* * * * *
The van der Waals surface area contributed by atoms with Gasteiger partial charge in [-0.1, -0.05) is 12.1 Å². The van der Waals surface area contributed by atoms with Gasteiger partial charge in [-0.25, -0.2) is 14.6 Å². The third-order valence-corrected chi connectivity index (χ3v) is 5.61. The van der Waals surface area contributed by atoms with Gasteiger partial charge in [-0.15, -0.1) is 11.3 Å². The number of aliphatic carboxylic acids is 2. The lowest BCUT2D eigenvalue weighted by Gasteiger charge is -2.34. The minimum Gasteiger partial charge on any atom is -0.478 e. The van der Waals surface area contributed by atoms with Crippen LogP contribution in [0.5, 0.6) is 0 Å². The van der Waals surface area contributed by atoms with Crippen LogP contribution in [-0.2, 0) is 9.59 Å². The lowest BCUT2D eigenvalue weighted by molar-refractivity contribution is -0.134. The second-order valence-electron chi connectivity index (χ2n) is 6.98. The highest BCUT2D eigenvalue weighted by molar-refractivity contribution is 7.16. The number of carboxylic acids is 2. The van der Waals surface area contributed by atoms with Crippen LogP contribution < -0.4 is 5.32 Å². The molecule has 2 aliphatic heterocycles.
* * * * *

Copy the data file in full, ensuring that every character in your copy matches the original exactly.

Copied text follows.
The van der Waals surface area contributed by atoms with Gasteiger partial charge in [-0.1, -0.05) is 12.1 Å². The van der Waals surface area contributed by atoms with Gasteiger partial charge in [-0.25, -0.2) is 14.6 Å². The third-order valence-corrected chi connectivity index (χ3v) is 5.61. The van der Waals surface area contributed by atoms with Gasteiger partial charge in [-0.15, -0.1) is 11.3 Å². The number of aliphatic carboxylic acids is 2. The lowest BCUT2D eigenvalue weighted by Gasteiger charge is -2.34. The minimum Gasteiger partial charge on any atom is -0.478 e. The van der Waals surface area contributed by atoms with Crippen LogP contribution in [0.5, 0.6) is 0 Å². The van der Waals surface area contributed by atoms with Crippen LogP contribution in [-0.2, 0) is 9.59 Å². The lowest BCUT2D eigenvalue weighted by molar-refractivity contribution is -0.134. The second-order valence-electron chi connectivity index (χ2n) is 6.98. The highest BCUT2D eigenvalue weighted by molar-refractivity contribution is 7.16. The number of carboxylic acids is 2. The van der Waals surface area contributed by atoms with Crippen LogP contribution < -0.4 is 5.32 Å². The molecule has 2 aliphatic heterocycles.